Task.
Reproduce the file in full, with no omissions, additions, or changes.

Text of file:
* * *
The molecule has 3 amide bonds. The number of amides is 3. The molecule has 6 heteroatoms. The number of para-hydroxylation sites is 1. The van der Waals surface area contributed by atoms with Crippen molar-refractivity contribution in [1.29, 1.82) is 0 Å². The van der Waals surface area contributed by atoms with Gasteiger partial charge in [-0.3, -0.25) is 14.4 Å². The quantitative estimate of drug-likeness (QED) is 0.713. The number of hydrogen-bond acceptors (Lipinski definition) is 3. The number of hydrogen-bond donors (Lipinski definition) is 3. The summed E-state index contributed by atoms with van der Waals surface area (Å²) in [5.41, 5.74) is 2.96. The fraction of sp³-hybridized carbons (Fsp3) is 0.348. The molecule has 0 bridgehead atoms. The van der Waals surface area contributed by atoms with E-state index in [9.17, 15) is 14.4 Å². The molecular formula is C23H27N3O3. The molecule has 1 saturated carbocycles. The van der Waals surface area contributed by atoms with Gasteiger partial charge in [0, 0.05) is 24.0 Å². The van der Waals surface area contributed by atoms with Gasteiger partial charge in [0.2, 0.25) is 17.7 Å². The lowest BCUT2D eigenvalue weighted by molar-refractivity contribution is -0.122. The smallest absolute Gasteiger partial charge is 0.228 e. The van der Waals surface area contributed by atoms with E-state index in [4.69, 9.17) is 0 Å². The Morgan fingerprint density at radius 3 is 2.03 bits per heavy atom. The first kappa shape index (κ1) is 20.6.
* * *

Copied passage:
The molecule has 3 amide bonds. The number of amides is 3. The molecule has 6 heteroatoms. The number of para-hydroxylation sites is 1. The van der Waals surface area contributed by atoms with Crippen molar-refractivity contribution in [1.29, 1.82) is 0 Å². The van der Waals surface area contributed by atoms with Gasteiger partial charge in [-0.3, -0.25) is 14.4 Å². The quantitative estimate of drug-likeness (QED) is 0.713. The number of hydrogen-bond acceptors (Lipinski definition) is 3. The number of hydrogen-bond donors (Lipinski definition) is 3. The summed E-state index contributed by atoms with van der Waals surface area (Å²) in [5.41, 5.74) is 2.96. The fraction of sp³-hybridized carbons (Fsp3) is 0.348. The molecule has 0 bridgehead atoms. The van der Waals surface area contributed by atoms with E-state index in [9.17, 15) is 14.4 Å². The molecular formula is C23H27N3O3. The molecule has 1 saturated carbocycles. The van der Waals surface area contributed by atoms with Gasteiger partial charge in [0, 0.05) is 24.0 Å². The van der Waals surface area contributed by atoms with Gasteiger partial charge in [0.2, 0.25) is 17.7 Å². The lowest BCUT2D eigenvalue weighted by molar-refractivity contribution is -0.122. The smallest absolute Gasteiger partial charge is 0.228 e. The van der Waals surface area contributed by atoms with E-state index in [4.69, 9.17) is 0 Å². The Morgan fingerprint density at radius 3 is 2.03 bits per heavy atom. The first kappa shape index (κ1) is 20.6.